The U.S. mortgage delinquency rate remained near its historical low in March, rising just 1% compared with February but falling 0.4% compared with March 2019, according to CoreLogic’s Loan Performance Insights Report.
Only 3.6% of mortgages were in some stage of delinquency.
The delinquency rate is expected to increase more substantially in April and May; most borrowers were able to make their March payments prior to the pandemic kicking into high gear.
“The COVID-19 pandemic has shocked our economic system and led to unprecedented job loss, reducing the ability of affected families to make their monthly mortgage payments,” says Frank Nothaft, chief economist at CoreLogic. “The latest forecast from the CoreLogic Home Price Index shows prices declining in 41 states through April 2021, potentially erasing home equity and increasing foreclosure risk.”
In the months leading up to the COVID-19 crisis, U.S. mortgage performance was showing sustained improvement. In March – one month after the U.S. annual unemployment rate hit a 50-year low – the nation’s overall delinquency rate continued to decline year over year, following a trend that began in January 2018.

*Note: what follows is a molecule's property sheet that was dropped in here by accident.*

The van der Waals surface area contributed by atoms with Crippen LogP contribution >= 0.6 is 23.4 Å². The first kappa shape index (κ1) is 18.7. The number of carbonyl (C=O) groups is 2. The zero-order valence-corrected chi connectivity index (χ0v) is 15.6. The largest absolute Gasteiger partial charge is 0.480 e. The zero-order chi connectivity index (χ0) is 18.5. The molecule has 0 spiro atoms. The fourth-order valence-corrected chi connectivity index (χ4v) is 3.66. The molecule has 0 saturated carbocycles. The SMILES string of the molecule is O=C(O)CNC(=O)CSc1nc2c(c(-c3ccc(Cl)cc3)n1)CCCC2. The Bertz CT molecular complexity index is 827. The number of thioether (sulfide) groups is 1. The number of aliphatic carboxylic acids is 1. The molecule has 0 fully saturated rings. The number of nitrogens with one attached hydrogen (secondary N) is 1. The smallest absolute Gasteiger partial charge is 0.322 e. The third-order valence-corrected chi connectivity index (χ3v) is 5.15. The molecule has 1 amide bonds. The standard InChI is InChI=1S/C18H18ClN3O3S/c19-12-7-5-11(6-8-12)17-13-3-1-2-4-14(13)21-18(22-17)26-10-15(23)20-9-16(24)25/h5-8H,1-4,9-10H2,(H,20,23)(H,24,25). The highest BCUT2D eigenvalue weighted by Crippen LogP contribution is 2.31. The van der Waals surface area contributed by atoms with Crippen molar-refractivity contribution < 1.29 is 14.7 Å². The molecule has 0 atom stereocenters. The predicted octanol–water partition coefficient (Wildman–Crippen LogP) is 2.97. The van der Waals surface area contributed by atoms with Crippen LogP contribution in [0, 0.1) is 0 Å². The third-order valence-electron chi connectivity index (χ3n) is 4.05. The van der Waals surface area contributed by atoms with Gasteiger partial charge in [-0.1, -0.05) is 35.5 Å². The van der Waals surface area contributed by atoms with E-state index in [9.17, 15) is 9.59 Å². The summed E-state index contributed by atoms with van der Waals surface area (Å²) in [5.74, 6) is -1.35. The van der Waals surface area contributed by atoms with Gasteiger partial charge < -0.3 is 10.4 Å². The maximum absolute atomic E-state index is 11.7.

However, the job market began its downward spiral in March, as shelter-in-place orders went into effect, thus increasing the likelihood of borrowers falling behind on their mortgage payments.
“The first three months of 2020 reflected one of the strongest quarters for U.S. mortgage performance in recent history,” says Frank Martell, president and CEO of CoreLogic. “The build-up in home equity over the past several years, government stimulus programs, and lower borrowing costs have helped cushion homeowners from the initial financial shock of the pandemic and kept widespread delinquencies at bay during the first months of the recession.
“Looking ahead, we can expect a more widespread impact on U.S. delinquency rates as the economic toll of elevated unemployment and shelter-in-place orders becomes more evident.”